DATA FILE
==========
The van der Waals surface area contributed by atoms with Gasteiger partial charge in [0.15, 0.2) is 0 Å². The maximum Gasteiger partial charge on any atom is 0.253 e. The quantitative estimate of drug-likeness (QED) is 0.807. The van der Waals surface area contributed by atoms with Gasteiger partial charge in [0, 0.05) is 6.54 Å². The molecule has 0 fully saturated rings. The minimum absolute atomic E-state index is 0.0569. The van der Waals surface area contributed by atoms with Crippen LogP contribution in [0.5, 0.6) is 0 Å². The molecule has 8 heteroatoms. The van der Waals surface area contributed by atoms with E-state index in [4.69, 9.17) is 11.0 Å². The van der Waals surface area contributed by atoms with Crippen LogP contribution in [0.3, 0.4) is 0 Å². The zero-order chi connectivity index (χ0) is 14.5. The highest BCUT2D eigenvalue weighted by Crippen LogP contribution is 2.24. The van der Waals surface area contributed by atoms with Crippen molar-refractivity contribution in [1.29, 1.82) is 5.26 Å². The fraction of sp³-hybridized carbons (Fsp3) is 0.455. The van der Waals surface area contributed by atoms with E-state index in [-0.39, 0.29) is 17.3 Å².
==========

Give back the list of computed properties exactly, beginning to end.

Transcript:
The van der Waals surface area contributed by atoms with Gasteiger partial charge in [0.15, 0.2) is 0 Å². The maximum Gasteiger partial charge on any atom is 0.253 e. The quantitative estimate of drug-likeness (QED) is 0.807. The van der Waals surface area contributed by atoms with Gasteiger partial charge in [0, 0.05) is 6.54 Å². The molecule has 0 fully saturated rings. The minimum absolute atomic E-state index is 0.0569. The van der Waals surface area contributed by atoms with Crippen LogP contribution in [0.5, 0.6) is 0 Å². The molecule has 8 heteroatoms. The van der Waals surface area contributed by atoms with E-state index in [4.69, 9.17) is 11.0 Å². The van der Waals surface area contributed by atoms with Crippen LogP contribution in [0.3, 0.4) is 0 Å². The zero-order chi connectivity index (χ0) is 14.5. The highest BCUT2D eigenvalue weighted by Crippen LogP contribution is 2.24. The van der Waals surface area contributed by atoms with Crippen molar-refractivity contribution in [1.29, 1.82) is 5.26 Å². The fraction of sp³-hybridized carbons (Fsp3) is 0.455. The van der Waals surface area contributed by atoms with E-state index in [-0.39, 0.29) is 17.3 Å².